As knowledge about the pathophysiology of EB has become more advanced, new variants of EB have been identified based on their specific genetic mutation.[1]

  • Skin biopsy is required. Routine microscopy may help to exclude other causes. To make the diagnosis, immunofluoresence is required and also electron microscopy.
  • FBC and iron studies may be required in dystrophic types.
  • Swabs should be taken to check for infection.
  • Monitor height and weight on centile charts.
  • Albumin may be low.
  • If available, DNA mutation analysis may be performed.[12]
  • When a family has had gene mapping it is possible to make an antenatal diagnosis by chorionic villus sampling or amniocentesis.[13]
  • Gastrointestinal imaging may be required - eg, if an oesophageal web is suspected.

See also separate Bullous Dermatoses (Blisters and Bullae) article.

  • There is not yet any specific cure for the disease but attention must be paid to facilitating wound healing. Prevention of trauma to the skin reduces blistering. A soft diet helps to reduce oral and oesophageal erosions. Steroids must be avoided and infections treated.
  • Wound care is important. Do not let crusts and fluids build up, as they facilitate infection. Topical antibiotics may be required. Avoid adhesive tape.
  • Surveillance of chronic lesions is important as they are susceptible to undergoing malignant change to squamous cell carcinoma. Such change often occurs at multiple sites. Surgical excision is required. These lesions tend to be aggressive.
  • Oesophageal lesions can be difficult to treat. They are found in Hallopeau-Siemens and inverse recessively inherited DEB (RDEB) subtypes, Dowling-Meara, letalis EBS subtypes, and all JEB forms except localised and progressiva or neurotropica. One possible approach is to use phenytoin and oral steroid elixirs to reduce the symptoms of dysphagia, although generally steroids are avoided. If there is oral candidiasis, appropriate antifungal medication is helpful. Oesophageal dilatation may be required.
  • Ophthalmic complications may occur in EBS, especially the Weber-Cockayne and Dowling-Meara subtypes. There may be recurrent blepharitis in one or both eyes along with bullous lesions of the conjunctivae. In JEB and Hallopeau-Siemens DEB there may be corneal ulcerations, corneal scarring, obliteration of tear ducts, and eyelid lesions. Corneal erosions require antibiotic ointment and cycloplegic agents to reduce ciliary spasm and provide comfort. Avoid using tape to patch the eye, as it may cause blistering of the skin under the adhesive.[18]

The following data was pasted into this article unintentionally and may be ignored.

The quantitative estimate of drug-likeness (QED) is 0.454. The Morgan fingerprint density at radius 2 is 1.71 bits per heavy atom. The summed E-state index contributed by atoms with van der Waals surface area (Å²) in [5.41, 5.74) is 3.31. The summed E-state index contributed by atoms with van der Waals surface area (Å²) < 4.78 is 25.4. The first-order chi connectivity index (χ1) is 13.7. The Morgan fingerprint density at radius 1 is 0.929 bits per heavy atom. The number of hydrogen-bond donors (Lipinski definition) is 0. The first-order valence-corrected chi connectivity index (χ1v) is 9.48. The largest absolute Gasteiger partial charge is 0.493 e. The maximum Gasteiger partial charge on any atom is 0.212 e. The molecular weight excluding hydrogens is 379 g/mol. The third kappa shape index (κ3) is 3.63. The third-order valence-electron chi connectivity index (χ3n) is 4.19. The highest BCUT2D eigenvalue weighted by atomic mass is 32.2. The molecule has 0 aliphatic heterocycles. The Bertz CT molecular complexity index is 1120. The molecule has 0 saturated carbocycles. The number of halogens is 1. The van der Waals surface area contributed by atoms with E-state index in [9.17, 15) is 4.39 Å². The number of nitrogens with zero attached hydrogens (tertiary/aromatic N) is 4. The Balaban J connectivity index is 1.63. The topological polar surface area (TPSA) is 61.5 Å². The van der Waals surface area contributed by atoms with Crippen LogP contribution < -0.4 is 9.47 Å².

• Elective tracheostomy should be considered for infants and children with those rare subtypes where airways embarrassment is a feature.
  • Good dental hygiene and regular dental checks are recommended. Many patients with JEB and DEB develop dental caries because of enamel defects. Oral mucosal involvement can accompany severe forms of JEB and DEB. Avoid harsh mouthwashes containing alcohol. Normal saline rinses can help to clean the mucosal surfaces.[19]
  • Mitten-hand deformity may require surgical correction. Diligent postoperative care, with static and dynamic splinting, helps to delay the onset of recurrence.[20]
  • Because of the extensive skin damage, a diet high in calories, protein and vitamins is required. Malnutrition is especially liable in the dystrophic types.[21]
  • The exact form should be identified as well as possible and genetic counselling given. Prenatal testing is possible using fetal skin biopsy, chorionic villus sampling and pre-implantation genetic diagnosis.[22]
  • For the future, new treatments, based on a better understanding of the basement membrane zone and the genes responsible for its components, may include gene or protein therapy to counter the skin fragility.[23, 24]Furthermore, studies of cytokine levels suggest EB is a systemic disease and not just a cutaneous condition. This raises the possibility that biological therapies targeted at specific cytokines may be a prospect for the future.[25]
  • The effect on the quality of life is very marked and perhaps more so than with any other skin disease, particularly for the more severe forms of the disease.
  • Death and disability are highly variable according to type of disease. Death in infancy can occur from infection. In the more severe recessive types, death from skin cancer is common between the ages of 15 and 35 but, in the milder, dominant forms, life expectancy is unaffected.[19]